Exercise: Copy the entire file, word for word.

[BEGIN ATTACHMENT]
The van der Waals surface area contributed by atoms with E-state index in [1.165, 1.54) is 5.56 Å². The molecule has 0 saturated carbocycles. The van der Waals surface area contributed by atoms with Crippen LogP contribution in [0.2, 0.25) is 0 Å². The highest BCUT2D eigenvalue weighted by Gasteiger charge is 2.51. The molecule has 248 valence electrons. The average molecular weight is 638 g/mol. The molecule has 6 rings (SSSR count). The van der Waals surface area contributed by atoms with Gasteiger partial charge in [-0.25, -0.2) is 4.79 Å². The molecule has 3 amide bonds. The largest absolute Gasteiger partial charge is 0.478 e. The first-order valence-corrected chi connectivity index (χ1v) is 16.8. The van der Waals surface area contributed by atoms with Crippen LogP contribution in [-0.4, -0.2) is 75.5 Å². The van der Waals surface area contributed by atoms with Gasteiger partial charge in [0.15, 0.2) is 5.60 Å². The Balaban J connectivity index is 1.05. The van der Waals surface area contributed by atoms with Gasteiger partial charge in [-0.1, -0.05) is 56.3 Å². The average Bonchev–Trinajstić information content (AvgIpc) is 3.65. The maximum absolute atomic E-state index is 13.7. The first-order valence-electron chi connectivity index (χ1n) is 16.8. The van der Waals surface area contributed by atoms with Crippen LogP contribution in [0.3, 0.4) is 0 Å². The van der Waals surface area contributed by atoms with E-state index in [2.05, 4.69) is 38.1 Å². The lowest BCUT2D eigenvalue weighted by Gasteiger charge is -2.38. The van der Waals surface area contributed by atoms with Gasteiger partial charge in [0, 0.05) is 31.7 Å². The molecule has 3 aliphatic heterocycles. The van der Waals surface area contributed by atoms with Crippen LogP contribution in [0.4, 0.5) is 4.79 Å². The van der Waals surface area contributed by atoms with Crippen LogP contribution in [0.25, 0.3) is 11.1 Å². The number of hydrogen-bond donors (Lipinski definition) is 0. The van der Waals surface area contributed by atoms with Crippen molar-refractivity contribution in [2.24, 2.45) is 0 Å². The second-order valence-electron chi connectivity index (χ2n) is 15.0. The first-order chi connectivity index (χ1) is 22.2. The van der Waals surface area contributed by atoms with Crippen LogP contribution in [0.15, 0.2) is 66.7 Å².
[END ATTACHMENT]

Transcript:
The van der Waals surface area contributed by atoms with E-state index in [1.165, 1.54) is 5.56 Å². The molecule has 0 saturated carbocycles. The van der Waals surface area contributed by atoms with Crippen LogP contribution in [0.2, 0.25) is 0 Å². The highest BCUT2D eigenvalue weighted by Gasteiger charge is 2.51. The molecule has 248 valence electrons. The average molecular weight is 638 g/mol. The molecule has 6 rings (SSSR count). The van der Waals surface area contributed by atoms with Gasteiger partial charge in [-0.25, -0.2) is 4.79 Å². The molecule has 3 amide bonds. The largest absolute Gasteiger partial charge is 0.478 e. The first-order valence-corrected chi connectivity index (χ1v) is 16.8. The van der Waals surface area contributed by atoms with Crippen LogP contribution in [-0.4, -0.2) is 75.5 Å². The van der Waals surface area contributed by atoms with Gasteiger partial charge in [0.15, 0.2) is 5.60 Å². The Balaban J connectivity index is 1.05. The van der Waals surface area contributed by atoms with Gasteiger partial charge in [-0.1, -0.05) is 56.3 Å². The average Bonchev–Trinajstić information content (AvgIpc) is 3.65. The maximum absolute atomic E-state index is 13.7. The first-order valence-electron chi connectivity index (χ1n) is 16.8. The van der Waals surface area contributed by atoms with Crippen LogP contribution in [0.3, 0.4) is 0 Å². The van der Waals surface area contributed by atoms with E-state index in [2.05, 4.69) is 38.1 Å². The lowest BCUT2D eigenvalue weighted by Gasteiger charge is -2.38. The van der Waals surface area contributed by atoms with Gasteiger partial charge in [0, 0.05) is 31.7 Å². The molecule has 3 aliphatic heterocycles. The van der Waals surface area contributed by atoms with Crippen LogP contribution in [0.4, 0.5) is 4.79 Å². The van der Waals surface area contributed by atoms with Crippen LogP contribution in [0.25, 0.3) is 11.1 Å². The number of hydrogen-bond donors (Lipinski definition) is 0. The van der Waals surface area contributed by atoms with Crippen molar-refractivity contribution in [2.24, 2.45) is 0 Å². The second-order valence-electron chi connectivity index (χ2n) is 15.0. The first-order chi connectivity index (χ1) is 22.2. The van der Waals surface area contributed by atoms with Crippen LogP contribution in [0.15, 0.2) is 66.7 Å².